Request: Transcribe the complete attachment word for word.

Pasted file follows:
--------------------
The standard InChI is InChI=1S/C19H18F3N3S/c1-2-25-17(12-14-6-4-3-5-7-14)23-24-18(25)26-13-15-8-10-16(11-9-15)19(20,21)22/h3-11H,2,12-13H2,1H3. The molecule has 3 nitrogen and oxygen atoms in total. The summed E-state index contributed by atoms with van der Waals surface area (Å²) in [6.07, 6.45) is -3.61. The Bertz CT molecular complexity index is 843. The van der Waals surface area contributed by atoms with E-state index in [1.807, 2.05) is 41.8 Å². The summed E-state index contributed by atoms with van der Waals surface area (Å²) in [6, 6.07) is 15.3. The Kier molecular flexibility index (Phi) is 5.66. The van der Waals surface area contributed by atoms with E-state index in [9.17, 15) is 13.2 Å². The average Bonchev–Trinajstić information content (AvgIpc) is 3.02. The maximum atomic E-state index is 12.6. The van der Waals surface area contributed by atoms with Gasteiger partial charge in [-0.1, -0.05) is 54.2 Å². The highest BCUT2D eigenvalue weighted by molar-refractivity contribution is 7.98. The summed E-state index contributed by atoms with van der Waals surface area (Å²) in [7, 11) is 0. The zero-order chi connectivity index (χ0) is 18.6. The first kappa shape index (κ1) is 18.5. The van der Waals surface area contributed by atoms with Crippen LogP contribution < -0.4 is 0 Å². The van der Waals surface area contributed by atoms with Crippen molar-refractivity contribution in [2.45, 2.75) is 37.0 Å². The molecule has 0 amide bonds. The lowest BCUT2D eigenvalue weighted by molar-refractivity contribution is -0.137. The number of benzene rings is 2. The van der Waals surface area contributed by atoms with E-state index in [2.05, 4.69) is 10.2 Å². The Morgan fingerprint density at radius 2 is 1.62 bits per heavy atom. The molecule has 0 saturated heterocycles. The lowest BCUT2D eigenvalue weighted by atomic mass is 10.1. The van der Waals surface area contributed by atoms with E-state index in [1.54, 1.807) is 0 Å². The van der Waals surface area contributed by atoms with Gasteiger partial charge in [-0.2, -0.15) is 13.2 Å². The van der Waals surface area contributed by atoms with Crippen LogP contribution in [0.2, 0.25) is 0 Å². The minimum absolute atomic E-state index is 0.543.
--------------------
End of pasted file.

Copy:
The standard InChI is InChI=1S/C19H18F3N3S/c1-2-25-17(12-14-6-4-3-5-7-14)23-24-18(25)26-13-15-8-10-16(11-9-15)19(20,21)22/h3-11H,2,12-13H2,1H3. The molecule has 3 nitrogen and oxygen atoms in total. The summed E-state index contributed by atoms with van der Waals surface area (Å²) in [6.07, 6.45) is -3.61. The Bertz CT molecular complexity index is 843. The van der Waals surface area contributed by atoms with E-state index in [1.807, 2.05) is 41.8 Å². The summed E-state index contributed by atoms with van der Waals surface area (Å²) in [6, 6.07) is 15.3. The Kier molecular flexibility index (Phi) is 5.66. The van der Waals surface area contributed by atoms with E-state index in [9.17, 15) is 13.2 Å². The average Bonchev–Trinajstić information content (AvgIpc) is 3.02. The maximum atomic E-state index is 12.6. The van der Waals surface area contributed by atoms with Gasteiger partial charge in [-0.1, -0.05) is 54.2 Å². The highest BCUT2D eigenvalue weighted by molar-refractivity contribution is 7.98. The summed E-state index contributed by atoms with van der Waals surface area (Å²) in [7, 11) is 0. The zero-order chi connectivity index (χ0) is 18.6. The first kappa shape index (κ1) is 18.5. The van der Waals surface area contributed by atoms with Crippen LogP contribution < -0.4 is 0 Å². The van der Waals surface area contributed by atoms with Crippen molar-refractivity contribution in [2.45, 2.75) is 37.0 Å². The molecule has 0 amide bonds. The lowest BCUT2D eigenvalue weighted by molar-refractivity contribution is -0.137. The number of benzene rings is 2. The van der Waals surface area contributed by atoms with E-state index in [2.05, 4.69) is 10.2 Å². The Morgan fingerprint density at radius 2 is 1.62 bits per heavy atom. The molecule has 0 saturated heterocycles. The lowest BCUT2D eigenvalue weighted by atomic mass is 10.1. The van der Waals surface area contributed by atoms with E-state index in [1.54, 1.807) is 0 Å². The van der Waals surface area contributed by atoms with Gasteiger partial charge in [-0.2, -0.15) is 13.2 Å². The van der Waals surface area contributed by atoms with Crippen LogP contribution in [0.2, 0.25) is 0 Å². The minimum absolute atomic E-state index is 0.543.